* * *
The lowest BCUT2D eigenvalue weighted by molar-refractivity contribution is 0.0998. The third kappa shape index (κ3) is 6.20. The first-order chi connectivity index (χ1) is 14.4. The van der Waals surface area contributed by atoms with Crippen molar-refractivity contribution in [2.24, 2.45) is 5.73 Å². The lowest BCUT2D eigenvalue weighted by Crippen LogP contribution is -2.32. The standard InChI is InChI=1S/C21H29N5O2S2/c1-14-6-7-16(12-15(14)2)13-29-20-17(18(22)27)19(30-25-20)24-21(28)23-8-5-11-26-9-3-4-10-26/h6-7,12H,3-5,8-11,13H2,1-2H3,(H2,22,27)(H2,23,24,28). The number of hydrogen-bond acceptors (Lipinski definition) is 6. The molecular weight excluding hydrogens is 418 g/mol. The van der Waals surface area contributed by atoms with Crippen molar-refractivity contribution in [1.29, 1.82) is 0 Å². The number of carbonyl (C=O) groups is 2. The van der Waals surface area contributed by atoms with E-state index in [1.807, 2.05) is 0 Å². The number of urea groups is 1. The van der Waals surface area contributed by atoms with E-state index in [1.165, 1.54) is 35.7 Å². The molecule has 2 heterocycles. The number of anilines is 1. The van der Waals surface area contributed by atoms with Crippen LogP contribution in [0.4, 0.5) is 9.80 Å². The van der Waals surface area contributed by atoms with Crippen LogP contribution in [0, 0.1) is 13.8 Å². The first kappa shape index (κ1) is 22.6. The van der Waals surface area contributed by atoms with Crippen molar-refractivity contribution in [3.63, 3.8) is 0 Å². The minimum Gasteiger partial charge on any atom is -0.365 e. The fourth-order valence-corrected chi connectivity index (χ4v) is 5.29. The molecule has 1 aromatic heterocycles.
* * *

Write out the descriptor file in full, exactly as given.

The lowest BCUT2D eigenvalue weighted by molar-refractivity contribution is 0.0998. The third kappa shape index (κ3) is 6.20. The first-order chi connectivity index (χ1) is 14.4. The van der Waals surface area contributed by atoms with Crippen molar-refractivity contribution in [2.24, 2.45) is 5.73 Å². The lowest BCUT2D eigenvalue weighted by Crippen LogP contribution is -2.32. The standard InChI is InChI=1S/C21H29N5O2S2/c1-14-6-7-16(12-15(14)2)13-29-20-17(18(22)27)19(30-25-20)24-21(28)23-8-5-11-26-9-3-4-10-26/h6-7,12H,3-5,8-11,13H2,1-2H3,(H2,22,27)(H2,23,24,28). The number of hydrogen-bond acceptors (Lipinski definition) is 6. The molecular weight excluding hydrogens is 418 g/mol. The van der Waals surface area contributed by atoms with Crippen molar-refractivity contribution in [1.29, 1.82) is 0 Å². The number of carbonyl (C=O) groups is 2. The van der Waals surface area contributed by atoms with E-state index in [1.807, 2.05) is 0 Å². The number of urea groups is 1. The van der Waals surface area contributed by atoms with E-state index in [1.165, 1.54) is 35.7 Å². The molecule has 2 heterocycles. The number of anilines is 1. The van der Waals surface area contributed by atoms with Crippen LogP contribution in [0.4, 0.5) is 9.80 Å². The van der Waals surface area contributed by atoms with Crippen LogP contribution in [0, 0.1) is 13.8 Å². The first kappa shape index (κ1) is 22.6. The van der Waals surface area contributed by atoms with Crippen molar-refractivity contribution in [3.63, 3.8) is 0 Å². The minimum Gasteiger partial charge on any atom is -0.365 e. The fourth-order valence-corrected chi connectivity index (χ4v) is 5.29. The molecule has 1 aromatic heterocycles.